This is not the case for everyone though. If you are confused about dressing, I certainly encourage you to see how you score on the COGIATI by clicking here. And wherever you fall on its spectrum, accept it and embrace it. Transgenderism can be highly rewarding if you do!

Thrift Store Shopping: No One is Really Watching You

Wednesday, October 7th, 2009

thriftstoreThough it takes some digging, thrift stores can be inexpensive goldmines for lady’s clothing. Shopping online cannot hold a candle to the organic beauty of thumbing through a rack of gowns and blouses. There is a downside, however, depending on your level of comfort with being “out.” Basically, everyone else in the store can see you shopping for women’s clothing.

Whether or not this actually bothers you, varies by the person. As for me, my transvestism is known as fact to a few close friends, comfortably assumed by several others, and is yet completely hidden from many more people. I live in a midsized town where word travels relatively quick. More than anything, my exploits have lead to an abundance of ambiguity about my sex and gender related interests. I’ve been seen in drag on a good number of occasions, but to most people it’s merely a side note to my larger reputation. Said reputation involves some business, some entertainment and a hell of a lot of social networking. Running into people most everywhere I go, I generally keep my transvestism on a matter-of-factly, need-to-know basis.

So how comfortable am I shopping for women’s clothing? Generally it depends on who is in the store. Living in a red state, scary mullet headed rednecks are commonplace and so are neo-con fratboys. I don’t need either kind of person kicking my ass on the way to my car because I bought a new skirt. Recently, however, I had an eye opening experience at the thrift store.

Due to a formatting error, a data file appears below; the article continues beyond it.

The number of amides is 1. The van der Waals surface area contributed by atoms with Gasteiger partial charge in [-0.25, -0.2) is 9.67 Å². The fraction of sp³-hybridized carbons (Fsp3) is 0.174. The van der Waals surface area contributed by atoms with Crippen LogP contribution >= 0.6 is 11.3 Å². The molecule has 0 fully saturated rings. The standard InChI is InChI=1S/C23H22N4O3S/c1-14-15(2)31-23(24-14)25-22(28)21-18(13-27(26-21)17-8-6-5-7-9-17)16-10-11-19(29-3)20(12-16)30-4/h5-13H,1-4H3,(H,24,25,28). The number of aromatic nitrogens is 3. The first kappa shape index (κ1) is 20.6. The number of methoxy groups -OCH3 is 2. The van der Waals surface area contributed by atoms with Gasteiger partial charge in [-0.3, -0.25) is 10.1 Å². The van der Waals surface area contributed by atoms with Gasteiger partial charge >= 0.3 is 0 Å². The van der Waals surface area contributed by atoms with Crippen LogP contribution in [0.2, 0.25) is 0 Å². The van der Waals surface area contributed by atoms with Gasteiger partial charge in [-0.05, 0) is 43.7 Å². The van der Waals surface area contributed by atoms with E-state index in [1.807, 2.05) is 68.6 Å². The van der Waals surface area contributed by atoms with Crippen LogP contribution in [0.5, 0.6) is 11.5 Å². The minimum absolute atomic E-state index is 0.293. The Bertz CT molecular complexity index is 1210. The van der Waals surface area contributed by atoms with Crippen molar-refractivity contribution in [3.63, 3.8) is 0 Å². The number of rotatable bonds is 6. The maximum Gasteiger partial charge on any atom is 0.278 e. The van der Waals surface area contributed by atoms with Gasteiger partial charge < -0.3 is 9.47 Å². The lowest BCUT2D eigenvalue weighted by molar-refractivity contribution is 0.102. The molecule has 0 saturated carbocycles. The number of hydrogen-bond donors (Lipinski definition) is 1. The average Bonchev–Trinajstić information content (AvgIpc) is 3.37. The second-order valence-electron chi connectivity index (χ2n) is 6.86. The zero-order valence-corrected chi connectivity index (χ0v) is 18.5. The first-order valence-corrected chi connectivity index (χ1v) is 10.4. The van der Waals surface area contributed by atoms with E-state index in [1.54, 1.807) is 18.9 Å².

I had recently taken a job that allowed me to travel around the state. Naturally, I spent my downtime visiting up whatever local thrift shop was nearby. Being in an unfamiliar city always makes it easier to browse women’s clothing because if no one recognizes me, there will be no one asking awkward questions later. I found a few items of interest for cheap. A blouse, a sweater, a wig, a hat, a clip on hair extension and some make up at a wholesale outlet. All for about $25 total. When I got back to my town, the thrift shopping bug was still inside me and so I ventured down to a one of our locals.

Already inside were each of the aforementioned stereotypes. Not one, but two mullet headed (and overall wearing) rednecks, and also a keenly dressed black dude who may or may not have been a neo-con fratboy, but I wasn’t taking any chances. And so I stayed around the perimeter of the women’s section, in between sifting through old records and, when the coast was clear, making quick jaunts into the gowns and formal attire hung on high racks that I could hide behind. All the while I kept my eye on the rednecks and the black guy. The rednecks didn’t seem to notice me at all, but the black guy kept looking over at me, which 1) was uncomfortable and 2) seemed to reaffirm the possibility that he was of the judgmental kind.

I returned to the records and got my head engrossed in the 45′s. I looked back to check if I had the proper browsing opportunities and suddenly, it became quite clear as to why the black guy was watching me: He was watching me because I was watching him. And now that I was hung up on the 45′s, he took his own opportunity to do exactly what I had been waiting to do. He began exploring the women’s clothing! It was the same section I was waiting for as well.

It all became clear to me. He was no frat boy. What would a frat boy be doing in a thrift store anyway? He was but another transgender, like myself, watching out for what I was watching, just as I was doing the same to him. He didn’t care if I browsed the gowns because he was there for the same reason. There was even a point when I was browsing the formal attire on the high racks when he came around the corner (dong his own browsing), saw me and quickly, awkwardly changed direction.

As for the rednecks, I’m not sure if they were ever aware I was there. They never looked in my direction, let alone made eye contact. So the lesson here is that, aside from be cautious when letting our gender identities out to the people we do know, we should really pay no mind to those that we don’t know. Most everyone is there to shop…not people watch. If you do happen to find yourself under the observant scrutiny of a stranger, there’s a good chance it’s for the same reason you are scrutinizing them.